A survey by the North East Chamber of Commerce (NECC), has found that the majority of the region’s businesses wish to remain in the EU.
Of those surveyed, 63% said they plan on voting to remain in the EU, a slight increase compared to NECC’s most recent survey in September last year. The percentage of those planning to vote to leave the EU is 29.3%, with 7.6% still to make a decision.
The Prime Minister David Cameron is currently in Brussels negotiating his EU Reform Demands; however, 53.6% of respondents said their voting decision is unlikely to change regardless of potential reforms.
NECC Head of Policy & Campaigns Jonathan Walker said: “These results show a continued desire among North East businesses to remain within the EU. While there is not a uniform business view many of our members see significant risks from a possible exit.
“Our priority this year is to further strengthen the region’s profile domestically by making North East England a recognised player on the global stage and the EU referendum throws this issue into sharper focus. We recognise the huge benefits continued membership brings to the region, but also the frustrations many businesses feel when dealing with European regulations.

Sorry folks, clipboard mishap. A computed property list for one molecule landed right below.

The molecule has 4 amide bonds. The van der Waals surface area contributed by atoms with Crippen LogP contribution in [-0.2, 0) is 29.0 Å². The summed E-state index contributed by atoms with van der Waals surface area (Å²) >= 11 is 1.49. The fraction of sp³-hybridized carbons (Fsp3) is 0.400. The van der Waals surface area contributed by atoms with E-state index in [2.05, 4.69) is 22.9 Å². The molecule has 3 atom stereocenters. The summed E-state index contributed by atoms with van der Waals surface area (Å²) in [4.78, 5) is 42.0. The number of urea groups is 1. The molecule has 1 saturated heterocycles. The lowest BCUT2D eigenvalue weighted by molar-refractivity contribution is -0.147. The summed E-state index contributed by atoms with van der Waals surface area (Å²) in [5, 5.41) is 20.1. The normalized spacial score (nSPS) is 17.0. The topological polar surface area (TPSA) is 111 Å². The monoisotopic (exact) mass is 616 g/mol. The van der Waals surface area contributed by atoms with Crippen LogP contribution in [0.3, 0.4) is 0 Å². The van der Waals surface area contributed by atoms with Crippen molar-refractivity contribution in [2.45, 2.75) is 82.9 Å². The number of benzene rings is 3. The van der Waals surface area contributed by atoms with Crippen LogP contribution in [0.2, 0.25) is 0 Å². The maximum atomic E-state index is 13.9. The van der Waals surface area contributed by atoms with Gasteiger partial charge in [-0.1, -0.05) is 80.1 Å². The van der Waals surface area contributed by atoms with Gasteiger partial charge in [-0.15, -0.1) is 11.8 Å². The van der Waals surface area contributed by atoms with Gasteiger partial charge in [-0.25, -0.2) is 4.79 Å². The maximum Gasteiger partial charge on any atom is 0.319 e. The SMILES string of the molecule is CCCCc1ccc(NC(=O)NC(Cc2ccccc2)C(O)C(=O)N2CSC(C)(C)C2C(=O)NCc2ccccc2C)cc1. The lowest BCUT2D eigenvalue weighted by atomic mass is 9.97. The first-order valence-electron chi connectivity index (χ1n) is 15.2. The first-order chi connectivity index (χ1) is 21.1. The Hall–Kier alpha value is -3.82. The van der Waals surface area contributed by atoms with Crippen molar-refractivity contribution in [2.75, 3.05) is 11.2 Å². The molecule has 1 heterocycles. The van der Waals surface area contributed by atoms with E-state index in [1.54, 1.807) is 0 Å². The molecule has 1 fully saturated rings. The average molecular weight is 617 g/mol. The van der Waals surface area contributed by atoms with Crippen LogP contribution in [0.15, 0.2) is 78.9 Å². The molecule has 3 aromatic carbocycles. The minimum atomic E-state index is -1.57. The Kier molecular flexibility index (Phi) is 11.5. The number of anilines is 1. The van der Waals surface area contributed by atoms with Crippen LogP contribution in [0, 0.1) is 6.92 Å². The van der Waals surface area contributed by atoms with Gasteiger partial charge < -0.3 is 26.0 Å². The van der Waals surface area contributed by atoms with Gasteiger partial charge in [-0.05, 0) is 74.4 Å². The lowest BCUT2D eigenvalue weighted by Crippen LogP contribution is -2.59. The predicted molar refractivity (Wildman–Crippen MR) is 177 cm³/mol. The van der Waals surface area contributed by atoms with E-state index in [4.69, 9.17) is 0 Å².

“Nevertheless, as a business membership organisation we have a duty to listen to our members and make the case for both membership and reform of the EU.”
Of those surveyed 44% said they were exporters to countries within the European Union.
NECC member Richard Swart, Managing Director, Berger Group (Europe) welcomed the survey results.
“It is essential for us in the North East and for the country as a whole to maintain and strengthen our links with the EU,” said Mr Swart.
“Despite claims to the contrary by EU sceptics the EU single market remains our most important market and will be for generations to come. Should we exit we have no idea the damage that could be caused across all sectors of society in the UK.
“The North East benefits greatly from EU funding and we must not jeopardise this. These results show businesses are up to the challenge of making Europe work for us. We need to remember that major trade nations, including China, the United States and India, all wish us to remain part of a trading block of the EU and have stated clearly they do not wish to renegotiate with the UK as a single country.”